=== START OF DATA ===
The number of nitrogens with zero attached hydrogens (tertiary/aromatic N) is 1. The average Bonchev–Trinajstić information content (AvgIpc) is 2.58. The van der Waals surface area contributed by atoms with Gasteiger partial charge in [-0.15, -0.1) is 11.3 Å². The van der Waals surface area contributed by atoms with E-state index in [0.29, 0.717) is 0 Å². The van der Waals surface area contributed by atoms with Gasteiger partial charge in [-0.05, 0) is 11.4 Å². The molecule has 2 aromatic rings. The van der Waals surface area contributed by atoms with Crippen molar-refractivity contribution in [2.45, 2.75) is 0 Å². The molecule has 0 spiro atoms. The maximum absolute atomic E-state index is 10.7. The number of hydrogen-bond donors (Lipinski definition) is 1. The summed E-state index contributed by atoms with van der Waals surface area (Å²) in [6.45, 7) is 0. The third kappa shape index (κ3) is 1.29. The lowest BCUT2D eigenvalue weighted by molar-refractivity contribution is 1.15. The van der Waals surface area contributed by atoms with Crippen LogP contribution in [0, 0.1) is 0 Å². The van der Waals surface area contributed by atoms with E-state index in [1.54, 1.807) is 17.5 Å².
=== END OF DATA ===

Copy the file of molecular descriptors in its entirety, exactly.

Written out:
The number of nitrogens with zero attached hydrogens (tertiary/aromatic N) is 1. The average Bonchev–Trinajstić information content (AvgIpc) is 2.58. The van der Waals surface area contributed by atoms with Gasteiger partial charge in [-0.15, -0.1) is 11.3 Å². The van der Waals surface area contributed by atoms with E-state index in [0.29, 0.717) is 0 Å². The van der Waals surface area contributed by atoms with Gasteiger partial charge in [-0.05, 0) is 11.4 Å². The molecule has 2 aromatic rings. The van der Waals surface area contributed by atoms with Crippen molar-refractivity contribution in [2.45, 2.75) is 0 Å². The molecule has 0 spiro atoms. The maximum absolute atomic E-state index is 10.7. The number of hydrogen-bond donors (Lipinski definition) is 1. The summed E-state index contributed by atoms with van der Waals surface area (Å²) in [6.45, 7) is 0. The third kappa shape index (κ3) is 1.29. The lowest BCUT2D eigenvalue weighted by molar-refractivity contribution is 1.15. The van der Waals surface area contributed by atoms with Crippen LogP contribution in [0, 0.1) is 0 Å². The van der Waals surface area contributed by atoms with E-state index in [1.54, 1.807) is 17.5 Å².